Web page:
What is a Separation Agreement?
This is for married and unmarried couples who intend to separate and want a legal document drawn up to confirm arrangements for their finances. Entering into a Separation Agreement can avoid quarrels over household bills, possessions, how best to deal with joint assets and how best to help any children involved.
Reaching an agreement
A separation agreement is also known as a Deed of Separation. It records from the start who is to have what and what the parties’ responsibilities are. It can also help avoid the need for court proceedings at a later stage.
How do we agree the terms?
The terms of a separation agreement may be agreed:
- Directly between you
- At mediation
- By negotiation between solicitors
When preparing to draft the separation agreement, each party must:
- Produce full and frank financial disclosure to the other party, showing documentary evidence of their income, assets and liabilities;
- Seek independent legal advice upon the terms of the Separation Agreement
- Sign the Separation Agreement
What is involved in a Separation Agreement?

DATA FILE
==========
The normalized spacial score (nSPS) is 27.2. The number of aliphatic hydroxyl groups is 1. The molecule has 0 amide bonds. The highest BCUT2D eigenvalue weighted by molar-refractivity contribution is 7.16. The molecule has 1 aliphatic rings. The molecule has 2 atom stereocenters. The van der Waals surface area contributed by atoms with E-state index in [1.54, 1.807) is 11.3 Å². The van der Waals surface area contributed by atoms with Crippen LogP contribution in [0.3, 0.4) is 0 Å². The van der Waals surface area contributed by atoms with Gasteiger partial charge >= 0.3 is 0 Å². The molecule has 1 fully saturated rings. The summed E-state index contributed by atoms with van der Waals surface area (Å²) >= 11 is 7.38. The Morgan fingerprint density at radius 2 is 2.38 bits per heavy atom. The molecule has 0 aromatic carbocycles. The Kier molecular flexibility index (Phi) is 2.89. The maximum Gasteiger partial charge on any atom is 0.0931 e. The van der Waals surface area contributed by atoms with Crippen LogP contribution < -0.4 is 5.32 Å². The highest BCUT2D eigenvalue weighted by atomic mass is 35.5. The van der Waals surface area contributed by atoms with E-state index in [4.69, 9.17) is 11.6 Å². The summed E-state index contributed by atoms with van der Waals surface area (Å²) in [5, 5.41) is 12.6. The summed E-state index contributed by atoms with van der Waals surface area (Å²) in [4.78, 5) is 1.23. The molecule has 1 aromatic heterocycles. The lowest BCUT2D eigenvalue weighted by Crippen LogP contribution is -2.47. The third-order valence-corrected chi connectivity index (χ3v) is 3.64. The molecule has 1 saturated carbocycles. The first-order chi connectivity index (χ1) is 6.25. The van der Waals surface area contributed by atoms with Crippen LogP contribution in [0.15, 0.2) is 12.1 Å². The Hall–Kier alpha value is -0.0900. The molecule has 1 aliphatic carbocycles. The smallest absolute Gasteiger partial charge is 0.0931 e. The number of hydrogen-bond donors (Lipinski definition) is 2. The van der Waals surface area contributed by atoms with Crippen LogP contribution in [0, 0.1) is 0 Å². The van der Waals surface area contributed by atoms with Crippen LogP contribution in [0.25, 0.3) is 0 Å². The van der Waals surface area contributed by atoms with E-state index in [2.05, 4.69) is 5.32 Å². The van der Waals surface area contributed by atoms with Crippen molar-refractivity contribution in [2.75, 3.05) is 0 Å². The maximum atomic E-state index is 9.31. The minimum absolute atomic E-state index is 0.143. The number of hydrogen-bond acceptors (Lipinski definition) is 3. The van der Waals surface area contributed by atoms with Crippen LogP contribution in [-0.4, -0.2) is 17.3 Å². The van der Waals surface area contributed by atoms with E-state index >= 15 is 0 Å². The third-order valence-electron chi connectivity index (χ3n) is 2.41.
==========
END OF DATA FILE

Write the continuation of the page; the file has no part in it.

On receipt of instructions from a client wishing for a separation agreement, we will draft a formal agreement.
The separation agreement includes such information as:
- Age, employment and accommodation
- Details about you and your partner, eg. where you intend to live
- How you intend to split your monies and who will have control of the sale of any property
- Who will pay for what
- Arrangements for any children
- A schedule of both parties' respective income, assets and pension provision
Is a Separation Agreement legally binding?
An agreement of this kind is not a court order and the court is not involved in its preparation. For this reason, the terms of a separation agreement are not strictly speaking legally binding.
However, the courts are becoming far more willing to consider the terms of a separation agreement when it comes to divorce proceedings later on. Generally speaking the court is likely to follow the Separation Agreement, if it was entered into by both parties:
- With the benefit of legal advice;
- After the exchange of full and frank financial disclosure; and
- There has been no significant change of circumstances, which would render the agreement unfair.
The time it takes to finalise financial affairs at the end of a marriage can be significantly reduced when a separation agreement has previously been drawn up.
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